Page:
"Yes, he did, I remember," said the minister. Then, with a smile, he added: "Bah! History is written, not made. Hieronymis Janos's book will be very good, very good!"
"I don't doubt it. What about Ferency Szilogyi? Is he also writing books under the direction of the Archduke Rudolph?"
"No! no! Ferency Szilogyi is president of the court of assizes, and a very good magistrate he is."
"He! an hussar?"
"Oh! the world changes! His uniform sleeps in some chest, preserved in camphor. Szilogyi has only one fault: he is too strongly anti-Semitic."
"He! a Liberal?"
"He detests the Israelites, and he allows it to be seen a little too much. He embarrasses us sometimes. But there is one extenuating circumstance—he has married a Jewess!"
This was said in a light, careless, humorously sceptical tone.
"On the whole," concluded the minister, "Armand Bitto, who is no longer in this world, is perhaps the most fortunate of all."
Then, turning to Yanski with his pleasant smile, and holding out his delicate, well-kept hand, which had once brandished the sabre, he said:
"My dear Varhely, you will dine with me to-morrow, will you not? It is a great pleasure to see you again! Tomorrow I shall most probably give you an answer to your request—a request which I am happy, very happy, to take into consideration. I wish also to present you to the Countess. But no allusions to the past before her! She is a Spaniard, and she would not understand the old ideas very well. Kossuth, Bem, and Georgei would astonish her, astonish her! I trust to your tact, Varhely. And then it is so long ago, so very long ago, all that. Let the dead past bury its dead! Is it understood?"
Yanski Varhely departed, a little stunned by this interview. He had never felt so old, so out of the fashion, before. Prince Zilah and he now seemed to him like two ancestors of the present generation—Don Quixotes, romanticists, imbeciles. The minister was, as Jacquemin would have said, a sly dog, who took the times as he found them, and left spectres in peace. Well, perhaps he was right!
"Ah, well," thought the old hussar, with an odd smile, "there is the age of moustaches and the age of whiskers, that is all. Ladany has even found a way to become bald: he was born to be a minister!"
It little mattered to him, however, this souvenir of his youth found with new characteristics. If Count Josef Ladany rescued Menko from the police of the Czar, and, by setting him free, delivered him to him, Varhely, all was well. By entering the ministry, Ladany would thus be at least useful for something.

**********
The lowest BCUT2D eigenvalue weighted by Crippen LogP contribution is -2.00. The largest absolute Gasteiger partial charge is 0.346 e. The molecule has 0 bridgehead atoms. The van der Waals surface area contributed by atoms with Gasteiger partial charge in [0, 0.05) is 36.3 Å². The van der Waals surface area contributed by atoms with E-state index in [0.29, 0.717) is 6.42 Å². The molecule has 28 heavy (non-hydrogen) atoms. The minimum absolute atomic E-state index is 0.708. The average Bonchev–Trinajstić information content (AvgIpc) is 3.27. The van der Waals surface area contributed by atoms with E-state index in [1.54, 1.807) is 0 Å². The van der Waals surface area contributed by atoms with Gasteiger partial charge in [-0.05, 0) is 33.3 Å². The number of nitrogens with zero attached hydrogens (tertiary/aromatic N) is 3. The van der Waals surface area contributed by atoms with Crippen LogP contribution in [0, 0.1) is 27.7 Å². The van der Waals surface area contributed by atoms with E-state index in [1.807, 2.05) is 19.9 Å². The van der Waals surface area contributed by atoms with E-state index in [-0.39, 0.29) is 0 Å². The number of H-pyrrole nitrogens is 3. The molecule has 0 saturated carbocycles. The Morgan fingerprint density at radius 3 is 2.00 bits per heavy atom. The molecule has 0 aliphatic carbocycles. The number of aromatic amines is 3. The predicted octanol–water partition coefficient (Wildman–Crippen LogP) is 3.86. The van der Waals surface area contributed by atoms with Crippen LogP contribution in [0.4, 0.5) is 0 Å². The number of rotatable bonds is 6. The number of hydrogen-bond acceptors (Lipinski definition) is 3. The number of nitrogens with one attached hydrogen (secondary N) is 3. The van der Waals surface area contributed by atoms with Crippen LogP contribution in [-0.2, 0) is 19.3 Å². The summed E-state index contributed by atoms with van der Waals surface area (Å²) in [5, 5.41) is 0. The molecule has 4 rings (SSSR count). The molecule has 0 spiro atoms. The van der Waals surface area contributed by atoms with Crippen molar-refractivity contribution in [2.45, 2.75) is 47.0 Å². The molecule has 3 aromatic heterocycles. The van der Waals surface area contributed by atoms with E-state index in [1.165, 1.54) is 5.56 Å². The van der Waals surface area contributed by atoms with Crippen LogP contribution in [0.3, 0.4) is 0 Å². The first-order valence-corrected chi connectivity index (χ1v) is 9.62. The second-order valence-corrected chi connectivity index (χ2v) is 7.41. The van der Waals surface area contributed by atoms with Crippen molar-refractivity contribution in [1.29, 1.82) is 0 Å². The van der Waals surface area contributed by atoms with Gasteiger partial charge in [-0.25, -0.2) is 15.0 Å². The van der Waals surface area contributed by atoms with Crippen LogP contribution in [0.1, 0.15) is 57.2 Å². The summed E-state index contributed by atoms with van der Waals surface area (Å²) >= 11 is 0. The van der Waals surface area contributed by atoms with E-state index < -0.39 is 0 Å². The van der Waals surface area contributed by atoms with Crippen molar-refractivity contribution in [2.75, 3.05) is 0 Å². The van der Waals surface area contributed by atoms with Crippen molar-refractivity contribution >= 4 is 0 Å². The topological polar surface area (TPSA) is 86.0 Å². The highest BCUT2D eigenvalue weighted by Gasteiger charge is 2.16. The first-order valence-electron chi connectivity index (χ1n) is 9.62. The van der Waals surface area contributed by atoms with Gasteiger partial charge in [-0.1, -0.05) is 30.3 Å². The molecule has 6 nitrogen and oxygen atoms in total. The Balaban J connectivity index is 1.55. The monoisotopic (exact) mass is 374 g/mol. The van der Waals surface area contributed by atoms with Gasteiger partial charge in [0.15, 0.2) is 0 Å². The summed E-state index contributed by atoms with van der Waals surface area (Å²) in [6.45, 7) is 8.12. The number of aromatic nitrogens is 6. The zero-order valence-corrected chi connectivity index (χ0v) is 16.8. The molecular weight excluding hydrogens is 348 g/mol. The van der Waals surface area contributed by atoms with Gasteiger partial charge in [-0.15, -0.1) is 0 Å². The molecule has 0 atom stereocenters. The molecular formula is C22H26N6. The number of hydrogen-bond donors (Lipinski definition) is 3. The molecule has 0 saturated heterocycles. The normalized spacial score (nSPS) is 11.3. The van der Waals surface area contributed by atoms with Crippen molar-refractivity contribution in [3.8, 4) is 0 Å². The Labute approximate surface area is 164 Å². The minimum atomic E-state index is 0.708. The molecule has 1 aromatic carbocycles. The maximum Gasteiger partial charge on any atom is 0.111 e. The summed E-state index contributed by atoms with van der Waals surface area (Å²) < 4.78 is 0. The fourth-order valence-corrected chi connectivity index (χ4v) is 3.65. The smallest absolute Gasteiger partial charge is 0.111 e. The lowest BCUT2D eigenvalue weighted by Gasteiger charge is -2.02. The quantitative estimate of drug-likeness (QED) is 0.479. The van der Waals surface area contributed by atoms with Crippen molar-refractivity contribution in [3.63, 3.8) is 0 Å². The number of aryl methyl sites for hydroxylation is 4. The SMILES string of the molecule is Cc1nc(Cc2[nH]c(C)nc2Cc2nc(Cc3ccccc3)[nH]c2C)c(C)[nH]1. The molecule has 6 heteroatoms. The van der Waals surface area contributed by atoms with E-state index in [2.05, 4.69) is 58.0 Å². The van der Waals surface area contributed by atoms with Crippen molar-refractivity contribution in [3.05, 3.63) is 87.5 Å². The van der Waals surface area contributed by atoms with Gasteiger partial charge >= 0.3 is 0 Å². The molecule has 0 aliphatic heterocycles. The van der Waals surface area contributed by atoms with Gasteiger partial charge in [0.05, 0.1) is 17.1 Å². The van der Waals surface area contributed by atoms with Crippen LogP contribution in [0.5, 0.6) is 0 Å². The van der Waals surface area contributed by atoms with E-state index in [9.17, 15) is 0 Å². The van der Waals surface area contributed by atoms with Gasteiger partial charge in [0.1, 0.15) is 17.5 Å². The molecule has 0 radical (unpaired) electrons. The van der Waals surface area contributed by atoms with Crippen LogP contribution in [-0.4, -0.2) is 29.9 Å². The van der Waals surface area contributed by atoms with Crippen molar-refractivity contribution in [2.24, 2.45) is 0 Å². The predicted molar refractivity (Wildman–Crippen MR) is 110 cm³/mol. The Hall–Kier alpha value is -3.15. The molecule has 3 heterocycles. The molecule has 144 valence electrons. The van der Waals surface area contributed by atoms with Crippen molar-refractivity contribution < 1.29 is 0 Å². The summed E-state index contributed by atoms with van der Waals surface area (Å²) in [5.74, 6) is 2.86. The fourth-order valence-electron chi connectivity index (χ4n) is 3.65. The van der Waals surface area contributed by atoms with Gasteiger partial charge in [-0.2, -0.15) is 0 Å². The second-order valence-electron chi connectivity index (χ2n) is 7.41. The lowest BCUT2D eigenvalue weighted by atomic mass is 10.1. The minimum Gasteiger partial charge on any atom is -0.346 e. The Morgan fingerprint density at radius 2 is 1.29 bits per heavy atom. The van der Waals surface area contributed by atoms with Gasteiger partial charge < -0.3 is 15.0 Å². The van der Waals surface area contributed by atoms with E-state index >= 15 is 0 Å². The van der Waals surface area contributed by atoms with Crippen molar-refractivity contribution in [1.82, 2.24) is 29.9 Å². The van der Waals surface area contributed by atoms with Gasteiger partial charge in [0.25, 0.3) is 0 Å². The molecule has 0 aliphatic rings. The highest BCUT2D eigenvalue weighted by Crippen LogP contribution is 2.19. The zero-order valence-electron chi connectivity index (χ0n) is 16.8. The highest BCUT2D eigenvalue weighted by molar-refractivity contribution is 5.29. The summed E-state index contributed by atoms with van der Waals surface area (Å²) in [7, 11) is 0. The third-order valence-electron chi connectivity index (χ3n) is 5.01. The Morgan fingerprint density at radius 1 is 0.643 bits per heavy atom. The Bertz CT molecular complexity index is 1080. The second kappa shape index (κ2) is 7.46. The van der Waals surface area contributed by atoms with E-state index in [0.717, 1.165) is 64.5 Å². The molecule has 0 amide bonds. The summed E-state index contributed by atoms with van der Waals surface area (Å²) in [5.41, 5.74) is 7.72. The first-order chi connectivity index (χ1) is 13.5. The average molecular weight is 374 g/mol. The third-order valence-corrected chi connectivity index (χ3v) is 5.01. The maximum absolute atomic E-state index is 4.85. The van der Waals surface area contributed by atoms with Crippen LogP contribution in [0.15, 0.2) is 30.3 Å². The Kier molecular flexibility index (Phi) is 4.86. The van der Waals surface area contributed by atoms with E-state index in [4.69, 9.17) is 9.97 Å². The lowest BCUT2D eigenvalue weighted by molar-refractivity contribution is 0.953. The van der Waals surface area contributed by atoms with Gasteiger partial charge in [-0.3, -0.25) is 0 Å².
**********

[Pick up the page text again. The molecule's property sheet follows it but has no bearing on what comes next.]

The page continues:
CHAPTER XXX. "TO SEEK FORGETFULNESS"
The negotiations with Warsaw, however, detained Yanski Varhely at Vienna longer than he wished. Count Josef evidently went zealously to work to obtain from the Russian Government Menko's release. He had promised Varhely, the evening he received his old comrade at dinner, that he would put all the machinery at work to obtain the fulfilment of his request. "I only ask you, if I attain the desired result, that you will do something to cool off that hotheaded Menko. A second time he would not escape Siberia."
Varhely had made no reply; but the very idea that Michel Menko might be free made his head swim. There was, in the Count's eagerness to obtain Menko's liberty, something of the excitement of a hunter tracking his prey. He awaited Michel's departure from the fortress as if he were a rabbit in its burrow.
"If he is set at liberty, I suppose that we shall know where he goes," he said to the minister.
"It is more than probable that the government of the Czar will trace his journey for him. You shall be informed."
Count Ladany did not seek to know for what purpose Varhely demanded, with such evident eagerness, this release. It was enough for him that his old brother-in-arms desired it, and that it was possible.
"You see how everything is for the best, Varhely," he said to him one morning. "Perhaps you blamed me when you learned that I had accepted a post from Austria. Well, you see, if I did not serve the Emperor, I could not serve you!"
During his sojourn at Vienna, Varhely kept himself informed, day by day, as to what was passing in Paris. He did not write to Prince Zilah, wishing, above everything, to keep his errand concealed from him; but Angelo Valla, who had remained in France, wrote or telegraphed whatever happened to the Prince.
Marsa Laszlo was cured; she had left Dr. Sims's institution, and returned to the villa of Maisons-Lafitte.
The poor girl came out of her terrible stupor with the distaste to take up the thread of life which sometimes comes after a night of forgetfulness in sleep. This stupor, which might have destroyed her, and the fever which had shaken her, seemed to her sweet and enviable now compared to this punishment: To live! To live and think!
And yet—yes, she wished to live to once more see Andras, whose look, fixed upon her, had rekindled the extinct intellectual flame of her being. She wished to live, now that her reason had returned to her, to live to wrest from the Prince a word of pardon. It could not be possible that her existence was to end with the malediction of this man. It seemed to her, that, if she should ever see him face to face, she would find words of desperate supplication which would obtain her absolution.